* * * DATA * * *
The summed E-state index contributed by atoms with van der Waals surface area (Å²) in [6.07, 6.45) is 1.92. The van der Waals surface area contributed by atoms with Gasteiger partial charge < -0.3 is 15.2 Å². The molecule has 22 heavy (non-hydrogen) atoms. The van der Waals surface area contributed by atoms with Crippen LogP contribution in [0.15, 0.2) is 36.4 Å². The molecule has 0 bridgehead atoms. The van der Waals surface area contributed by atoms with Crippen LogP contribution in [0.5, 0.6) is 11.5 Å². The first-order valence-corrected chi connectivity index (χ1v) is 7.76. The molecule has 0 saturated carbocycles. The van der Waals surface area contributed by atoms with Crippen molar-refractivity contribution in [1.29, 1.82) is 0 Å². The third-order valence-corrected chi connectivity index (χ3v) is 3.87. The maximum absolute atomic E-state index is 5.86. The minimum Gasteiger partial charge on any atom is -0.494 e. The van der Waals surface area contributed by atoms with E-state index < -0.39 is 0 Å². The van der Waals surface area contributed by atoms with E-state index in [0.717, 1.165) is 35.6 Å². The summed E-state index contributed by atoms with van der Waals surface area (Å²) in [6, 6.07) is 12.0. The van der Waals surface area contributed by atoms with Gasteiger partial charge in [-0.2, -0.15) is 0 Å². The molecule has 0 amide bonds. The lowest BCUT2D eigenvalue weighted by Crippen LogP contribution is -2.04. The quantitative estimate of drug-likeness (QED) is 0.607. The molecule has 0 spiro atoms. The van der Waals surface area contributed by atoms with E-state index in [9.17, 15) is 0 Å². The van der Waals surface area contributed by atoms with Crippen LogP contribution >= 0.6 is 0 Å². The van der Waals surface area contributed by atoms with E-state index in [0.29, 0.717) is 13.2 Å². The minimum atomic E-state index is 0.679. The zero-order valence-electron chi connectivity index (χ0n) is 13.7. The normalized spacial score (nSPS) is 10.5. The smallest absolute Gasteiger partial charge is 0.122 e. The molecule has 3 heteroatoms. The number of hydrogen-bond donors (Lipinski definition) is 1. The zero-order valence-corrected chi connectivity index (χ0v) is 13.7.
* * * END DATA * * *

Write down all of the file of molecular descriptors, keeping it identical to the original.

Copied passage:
The summed E-state index contributed by atoms with van der Waals surface area (Å²) in [6.07, 6.45) is 1.92. The van der Waals surface area contributed by atoms with Gasteiger partial charge < -0.3 is 15.2 Å². The molecule has 22 heavy (non-hydrogen) atoms. The van der Waals surface area contributed by atoms with Crippen LogP contribution in [0.15, 0.2) is 36.4 Å². The molecule has 0 bridgehead atoms. The van der Waals surface area contributed by atoms with Crippen LogP contribution in [0.5, 0.6) is 11.5 Å². The first-order valence-corrected chi connectivity index (χ1v) is 7.76. The molecule has 0 saturated carbocycles. The van der Waals surface area contributed by atoms with Crippen molar-refractivity contribution in [1.29, 1.82) is 0 Å². The third-order valence-corrected chi connectivity index (χ3v) is 3.87. The maximum absolute atomic E-state index is 5.86. The minimum Gasteiger partial charge on any atom is -0.494 e. The van der Waals surface area contributed by atoms with E-state index < -0.39 is 0 Å². The van der Waals surface area contributed by atoms with E-state index in [0.717, 1.165) is 35.6 Å². The summed E-state index contributed by atoms with van der Waals surface area (Å²) in [6, 6.07) is 12.0. The van der Waals surface area contributed by atoms with Gasteiger partial charge in [-0.2, -0.15) is 0 Å². The molecule has 0 amide bonds. The lowest BCUT2D eigenvalue weighted by Crippen LogP contribution is -2.04. The quantitative estimate of drug-likeness (QED) is 0.607. The molecule has 0 spiro atoms. The van der Waals surface area contributed by atoms with E-state index in [9.17, 15) is 0 Å². The van der Waals surface area contributed by atoms with Crippen LogP contribution >= 0.6 is 0 Å². The van der Waals surface area contributed by atoms with E-state index in [0.29, 0.717) is 13.2 Å². The minimum atomic E-state index is 0.679. The zero-order valence-electron chi connectivity index (χ0n) is 13.7. The normalized spacial score (nSPS) is 10.5. The smallest absolute Gasteiger partial charge is 0.122 e. The molecule has 3 heteroatoms. The number of hydrogen-bond donors (Lipinski definition) is 1. The zero-order valence-corrected chi connectivity index (χ0v) is 13.7.